Review: Dig Two Graves by Keith Nixon

Apologies for the sparsity of recent reviews. I’ve being reading loads of excellent crime novels but I’m also editing book four in the DC Childs series (title to be revealed) which is taking up much of my time. It’s exciting and I’ve nearly reached the end of the edits which means I can finally catch up on some reviews.

One of the main reasons I read crime fiction is for the sense of place which, when it’s done well, is seamlessly integrated with a crime plot. Keith Nixon sets his books on the south coast of England, an area he’s very familiar with, and he cleverly captures the mood of edgy seaside towns with their undercurrent of menace. In Dig Two Graves  a Margate funfair is the location of detective Solomon Gray’s son disappearance ten years earlier. His loss means that any case involving a child has particular resonance for the cop, even more so when teenage Nick Buckingham falls from an apartment block with Gray’s phone number in his mobile.

Nixon pulls no punches as to the faded grandeur of Margate and the criminality of some of its residents. However, he cleverly offsets it with another murder which takes place inside a church which adds an interesting strand to a sophisticated plot. The impact of missing or dead children is a familiar them in crime fiction (I’ve written about it myself) and it can be hard to  bring something new to the genre. However, when combined with a solid plot and realistic characterisation as it is here, it can work well. Written in Nixon’s distinctive gritty style, Dig Two Graves should bring him new readers in what promises to be an excellent new series.

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6 thoughts on “Review: Dig Two Graves by Keith Nixon

  1. Hello Sarah. Now I like the sound of Dig Two Graves, especially as it’s based on the South Coast, and Margate is where my parents met, well Cliftonville, but it’s as near as. I’m always interested in new series, and will have to update Ethel with some new titles.
    I thoroughly enjoyed A Patient Fury by the way. What an intriguing plot, a real page turner. Can’t wait for book number 4 😀.

  2. Very pleased to be on your mailing list. Some weeks back I read the short piece in the Matlock Mercury and put in a marker to read your books. I have now bought all three and will endeavour to read them over the next few weeks, though like you I have a prior engagement with a book Mike Stotter has sent me to review for Shots. Brief background: I was involved in the conception and publication of A Shot in the Dark from Bonsall in the 1990s while working at Derbyshire County Council. When it got too much for me I passed it on to Mike so it could have the benefit of a London base. Mike then took it into the E world. I have continued to read crime fiction, like you with a penchant for Scandi (there’s reviews of Nesbo, Arne Dahl, Adler Oleson and Lagercrantz on the Shots reviews pages). However I do like to keep up to date with local writers – Stephen Booth and Steven Dunne, and now you.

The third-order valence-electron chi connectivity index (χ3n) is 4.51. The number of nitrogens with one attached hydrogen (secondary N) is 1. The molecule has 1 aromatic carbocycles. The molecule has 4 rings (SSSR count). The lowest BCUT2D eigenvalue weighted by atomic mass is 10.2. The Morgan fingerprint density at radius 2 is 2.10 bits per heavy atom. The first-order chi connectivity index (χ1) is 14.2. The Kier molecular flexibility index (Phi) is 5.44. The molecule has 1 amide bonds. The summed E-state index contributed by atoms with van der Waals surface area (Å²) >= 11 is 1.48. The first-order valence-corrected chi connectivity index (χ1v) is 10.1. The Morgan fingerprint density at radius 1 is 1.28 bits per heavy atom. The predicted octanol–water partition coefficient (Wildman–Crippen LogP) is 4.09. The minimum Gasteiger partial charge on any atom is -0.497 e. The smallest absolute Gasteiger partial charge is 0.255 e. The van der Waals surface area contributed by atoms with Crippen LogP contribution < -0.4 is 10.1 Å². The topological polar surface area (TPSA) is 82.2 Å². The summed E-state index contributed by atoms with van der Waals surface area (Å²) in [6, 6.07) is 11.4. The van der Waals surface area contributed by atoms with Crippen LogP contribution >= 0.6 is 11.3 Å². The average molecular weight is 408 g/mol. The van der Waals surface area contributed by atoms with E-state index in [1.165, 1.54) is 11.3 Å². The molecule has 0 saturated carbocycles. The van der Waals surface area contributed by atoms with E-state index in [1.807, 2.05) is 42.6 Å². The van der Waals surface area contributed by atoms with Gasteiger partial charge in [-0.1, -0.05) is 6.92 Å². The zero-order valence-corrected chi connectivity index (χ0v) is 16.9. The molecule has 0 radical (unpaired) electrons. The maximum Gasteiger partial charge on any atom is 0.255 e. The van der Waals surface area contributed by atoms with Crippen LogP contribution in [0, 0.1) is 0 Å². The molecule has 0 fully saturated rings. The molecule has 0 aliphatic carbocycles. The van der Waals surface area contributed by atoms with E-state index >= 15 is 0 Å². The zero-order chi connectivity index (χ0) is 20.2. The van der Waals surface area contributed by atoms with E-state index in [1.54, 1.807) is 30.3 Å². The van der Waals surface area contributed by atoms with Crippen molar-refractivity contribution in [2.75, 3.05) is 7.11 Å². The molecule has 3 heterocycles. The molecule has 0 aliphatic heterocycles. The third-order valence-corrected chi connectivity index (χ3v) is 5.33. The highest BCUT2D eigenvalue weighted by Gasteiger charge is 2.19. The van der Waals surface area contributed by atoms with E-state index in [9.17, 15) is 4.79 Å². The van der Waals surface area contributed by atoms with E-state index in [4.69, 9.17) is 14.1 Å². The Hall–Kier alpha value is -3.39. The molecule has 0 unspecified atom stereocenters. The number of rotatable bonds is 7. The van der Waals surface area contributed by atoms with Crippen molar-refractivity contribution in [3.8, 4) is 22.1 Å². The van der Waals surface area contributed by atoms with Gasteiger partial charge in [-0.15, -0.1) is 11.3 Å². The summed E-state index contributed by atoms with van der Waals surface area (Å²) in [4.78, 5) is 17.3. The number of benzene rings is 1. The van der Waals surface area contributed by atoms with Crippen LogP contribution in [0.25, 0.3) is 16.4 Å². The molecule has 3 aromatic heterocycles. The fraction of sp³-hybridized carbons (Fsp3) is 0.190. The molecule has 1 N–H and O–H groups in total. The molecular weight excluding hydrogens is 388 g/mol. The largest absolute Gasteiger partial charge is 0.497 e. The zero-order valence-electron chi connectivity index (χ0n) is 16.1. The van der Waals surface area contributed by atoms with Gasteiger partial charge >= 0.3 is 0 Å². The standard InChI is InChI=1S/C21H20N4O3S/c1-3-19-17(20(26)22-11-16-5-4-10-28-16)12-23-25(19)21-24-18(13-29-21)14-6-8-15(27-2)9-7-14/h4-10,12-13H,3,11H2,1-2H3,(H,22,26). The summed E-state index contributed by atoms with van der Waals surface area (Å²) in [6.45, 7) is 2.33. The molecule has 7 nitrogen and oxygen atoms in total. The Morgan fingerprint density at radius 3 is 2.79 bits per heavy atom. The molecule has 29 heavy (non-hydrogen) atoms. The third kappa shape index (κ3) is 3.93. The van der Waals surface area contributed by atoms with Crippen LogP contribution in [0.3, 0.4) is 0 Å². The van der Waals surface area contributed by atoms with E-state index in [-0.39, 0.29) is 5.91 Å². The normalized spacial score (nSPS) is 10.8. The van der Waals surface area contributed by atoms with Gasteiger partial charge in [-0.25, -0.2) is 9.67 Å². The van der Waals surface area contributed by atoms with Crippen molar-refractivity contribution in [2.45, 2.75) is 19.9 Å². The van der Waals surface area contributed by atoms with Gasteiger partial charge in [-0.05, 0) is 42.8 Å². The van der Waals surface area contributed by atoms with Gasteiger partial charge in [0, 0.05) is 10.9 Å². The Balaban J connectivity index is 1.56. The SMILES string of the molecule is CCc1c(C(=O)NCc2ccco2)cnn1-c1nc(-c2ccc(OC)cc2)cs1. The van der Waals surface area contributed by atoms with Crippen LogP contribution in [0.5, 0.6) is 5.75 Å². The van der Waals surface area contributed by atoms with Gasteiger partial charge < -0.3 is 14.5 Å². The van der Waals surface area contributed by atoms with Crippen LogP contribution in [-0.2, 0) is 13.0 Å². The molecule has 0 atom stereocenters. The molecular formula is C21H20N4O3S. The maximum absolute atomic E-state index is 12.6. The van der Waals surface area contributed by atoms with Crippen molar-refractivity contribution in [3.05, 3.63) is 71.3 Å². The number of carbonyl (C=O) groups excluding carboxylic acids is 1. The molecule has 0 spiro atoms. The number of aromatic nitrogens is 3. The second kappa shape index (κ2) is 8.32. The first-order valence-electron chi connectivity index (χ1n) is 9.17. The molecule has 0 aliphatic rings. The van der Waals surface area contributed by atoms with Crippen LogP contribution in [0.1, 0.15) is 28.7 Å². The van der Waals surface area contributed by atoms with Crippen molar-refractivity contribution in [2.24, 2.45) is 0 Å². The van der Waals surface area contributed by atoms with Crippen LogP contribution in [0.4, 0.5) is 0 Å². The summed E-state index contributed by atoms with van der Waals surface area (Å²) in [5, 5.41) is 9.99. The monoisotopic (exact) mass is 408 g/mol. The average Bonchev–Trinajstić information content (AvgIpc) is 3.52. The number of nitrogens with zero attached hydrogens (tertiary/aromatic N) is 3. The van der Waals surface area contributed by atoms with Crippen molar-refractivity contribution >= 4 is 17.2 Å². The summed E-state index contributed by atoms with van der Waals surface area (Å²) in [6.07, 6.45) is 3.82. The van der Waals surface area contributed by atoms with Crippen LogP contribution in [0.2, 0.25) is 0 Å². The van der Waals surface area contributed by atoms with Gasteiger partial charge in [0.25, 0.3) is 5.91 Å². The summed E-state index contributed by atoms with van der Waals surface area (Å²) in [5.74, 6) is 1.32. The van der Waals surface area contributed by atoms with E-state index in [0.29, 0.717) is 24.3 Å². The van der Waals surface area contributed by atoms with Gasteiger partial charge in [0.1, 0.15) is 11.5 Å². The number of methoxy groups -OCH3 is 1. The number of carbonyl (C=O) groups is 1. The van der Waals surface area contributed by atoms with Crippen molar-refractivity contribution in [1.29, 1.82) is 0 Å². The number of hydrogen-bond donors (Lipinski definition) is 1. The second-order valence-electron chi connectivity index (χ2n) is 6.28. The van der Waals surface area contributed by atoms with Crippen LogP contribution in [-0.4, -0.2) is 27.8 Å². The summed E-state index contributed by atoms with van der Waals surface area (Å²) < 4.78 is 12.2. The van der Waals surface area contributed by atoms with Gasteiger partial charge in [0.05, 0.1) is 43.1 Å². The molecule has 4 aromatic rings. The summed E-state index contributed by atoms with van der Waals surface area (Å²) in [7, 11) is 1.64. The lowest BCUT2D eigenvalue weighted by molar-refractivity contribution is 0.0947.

Of late I have been involved the development of a new U3A group in Wirksworth and will be launching a Crime Fiction interest group in the new year, probably kicking off in January with a session on The Importance of Place, along the lines of your email. We expect to have about 8 members so what I am proposing is to get three to read your titles, one to read one of Stephen Booth’s and one to tackle a Steven Dunne. To give it a bit more spread I will suggest that another member reads an Ian Rankin just to see how he immerses the reader in Edinburgh, and finally someone else to examine one of the A A Dhand to see how he gets you under the skin of Bradford.

    Early in the new year I would like to invite you down to talk to the group about how you first got interested in crime fiction and jumped from that into writing. If you are willing we might also explore upgrading the meeting from the small interest group to the large General Meeting which would mean it was open to the U3A branch membership as a whole. That would also have the advantage for you that you could have a table for sales and signings of your books (there are usually about 40 people present).

    I hope this suggestion is ok with you. In the meantime I will hasten to read your three books.

    Bob Cartwright

    • Hi Bob – many thanks for this. I’m glad you saw the piece in the Matlock Mercury. It was great to chat to the journalist. Really interesting about your involvement in crime fiction too. Thanks for reading me at your group and I hope your reader enjoys the book. I’m more than happy to come to chat to your group although I write in January/February so sometime after that would be perfect! I can be e-mailed via the contact page on this website. Best wishes, Sarah

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